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Monday, June 11, 2012

Technology Turns Indie Bookstores Into Instant Paperback Print Publishers



Real Books in Real Time
 How about a tech that would allow you to publish a printed book instantly at point of purchase/use ? A tech that had a huge virtual catalog of established titles as well as the means for new authors to instantly print books and get physical shelf space ?

I first reported on the Espresso Book Machine last month on the Publishing/Writing: Insights, News, Intrigue Blog. Take a peek for background info.

You are going to love this latest update from the Associated Press (AP) with some accompanying statistics and analytics and a neat real life example demonstrating how this works:

Writers embrace self-publishing through instant publishing machine

Clare Dickens only wanted to share her story to help others. But in the process, she became a successful independent author — with the help of a local bookstore and its instant publishing machine.

Dickens wrote "A Dangerous Gift" with her son Titus, a memoir of their life dealing with his bipolar disorder. She completed the novel after he took his own life at the age of 25 in 2006.

Though Dickens found a publisher in Iceland to release the book in 2007, she still wanted a broader reach. The Espresso Book Machine at Politics and Prose in the District of Columbia allowed her to bring the memoir to local bookshelves and beyond earlier this year.

Her book has since become the best-selling, self-published title at the local bookstore and its website.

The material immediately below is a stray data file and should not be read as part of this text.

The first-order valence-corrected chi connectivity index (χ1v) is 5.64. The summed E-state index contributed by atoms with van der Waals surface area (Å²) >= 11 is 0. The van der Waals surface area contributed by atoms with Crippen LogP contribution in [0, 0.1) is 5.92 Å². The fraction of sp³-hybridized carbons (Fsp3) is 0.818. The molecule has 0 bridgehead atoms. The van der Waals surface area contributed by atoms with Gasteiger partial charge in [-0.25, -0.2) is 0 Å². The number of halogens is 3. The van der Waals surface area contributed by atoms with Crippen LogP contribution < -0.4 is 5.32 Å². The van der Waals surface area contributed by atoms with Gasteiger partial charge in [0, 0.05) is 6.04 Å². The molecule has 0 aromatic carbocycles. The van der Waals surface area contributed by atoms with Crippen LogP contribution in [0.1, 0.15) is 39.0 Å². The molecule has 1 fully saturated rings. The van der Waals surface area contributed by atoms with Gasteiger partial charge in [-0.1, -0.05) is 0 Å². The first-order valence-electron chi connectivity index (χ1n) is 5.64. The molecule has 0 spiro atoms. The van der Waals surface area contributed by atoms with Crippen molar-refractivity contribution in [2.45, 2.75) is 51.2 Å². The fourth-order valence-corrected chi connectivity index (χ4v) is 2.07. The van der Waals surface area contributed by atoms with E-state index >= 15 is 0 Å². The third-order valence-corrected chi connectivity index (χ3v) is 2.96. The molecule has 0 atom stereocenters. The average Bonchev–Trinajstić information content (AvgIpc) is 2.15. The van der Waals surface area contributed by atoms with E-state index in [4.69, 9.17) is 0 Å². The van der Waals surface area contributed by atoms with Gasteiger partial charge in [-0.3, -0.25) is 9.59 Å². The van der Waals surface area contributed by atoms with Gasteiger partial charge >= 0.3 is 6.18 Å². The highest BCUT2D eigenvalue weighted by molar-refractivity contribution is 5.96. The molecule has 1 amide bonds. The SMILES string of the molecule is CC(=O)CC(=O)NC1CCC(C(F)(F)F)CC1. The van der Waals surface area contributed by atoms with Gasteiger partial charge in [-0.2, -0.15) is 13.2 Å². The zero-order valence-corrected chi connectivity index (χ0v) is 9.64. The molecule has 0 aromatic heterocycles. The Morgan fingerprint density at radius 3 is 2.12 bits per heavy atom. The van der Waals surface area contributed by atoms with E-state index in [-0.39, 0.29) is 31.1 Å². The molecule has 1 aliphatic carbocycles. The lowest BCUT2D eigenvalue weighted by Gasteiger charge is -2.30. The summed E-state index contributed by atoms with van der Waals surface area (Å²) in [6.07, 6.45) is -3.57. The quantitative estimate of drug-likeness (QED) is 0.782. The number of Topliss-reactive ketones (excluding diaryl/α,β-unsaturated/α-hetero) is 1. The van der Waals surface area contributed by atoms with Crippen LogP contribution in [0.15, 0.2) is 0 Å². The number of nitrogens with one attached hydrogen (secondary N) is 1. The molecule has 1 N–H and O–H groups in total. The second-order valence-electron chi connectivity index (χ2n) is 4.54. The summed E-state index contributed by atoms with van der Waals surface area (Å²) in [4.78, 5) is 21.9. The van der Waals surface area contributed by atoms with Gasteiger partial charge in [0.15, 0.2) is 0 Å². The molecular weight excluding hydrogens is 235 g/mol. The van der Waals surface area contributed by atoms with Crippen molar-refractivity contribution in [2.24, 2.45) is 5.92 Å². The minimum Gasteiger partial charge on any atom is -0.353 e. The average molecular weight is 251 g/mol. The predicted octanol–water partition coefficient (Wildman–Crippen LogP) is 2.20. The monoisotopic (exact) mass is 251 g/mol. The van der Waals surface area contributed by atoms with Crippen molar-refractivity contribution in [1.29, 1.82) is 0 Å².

"I didn't expect to sell any at all," Dickens said. "I didn't want to be a best-seller. It's really about getting my son's story out there and helping other people."

Self-publishing has been made easier since the Espresso Book Machine by On Demand Books debuted in 2006. The machine also can make copies of out-of-print editions.

The first machine was installed briefly at the World Bank's bookstore. Through a partnership with Xerox, the company now has machines in about 70 bookstores and libraries across the world including London; Tokyo; Amsterdam; Abu Dhabi, United Arab Emirates; Melbourne, Australia; and Alexandria, Egypt.

Thor Sigvaldason, chief technology officer of New York-based On Demand Books, said the technology can help book retailers twofold.

"It can, potentially, give them a huge virtual inventory so they can have as many books as Amazon, all in a little bookstore," he said. "It turns independent bookstores into places to get books published. It's a new thing for the bookstore to do: not just sell books, but actually create books."

Dickens' book costs $10.38 to print and retails for $16. Bill Leggett, a bookseller who co-manages the machine, said about a dozen copies are sold a month. "That's better than a lot of authors who have major publishers," he said.

Politics and Prose has produced almost 5,000 paperback books — some in as little as five minutes — since receiving the book machine nicknamed "Opus" last November. Leggett said about 90 percent of the books printed on the machine are self-published works by local authors.

The others are out-of-print editions, millions of titles available in the public domain like Google Books, and digital formats licensed out through major publishers including Harper Collins.

Alfred Morgan Jr. was able to get a copy of his father's out-of-print 1923 aviation guide, "How to Build a 20-foot Bi-Plane Glider," printed on the machine for $8. The volume was on Google Books.

Read and learn more

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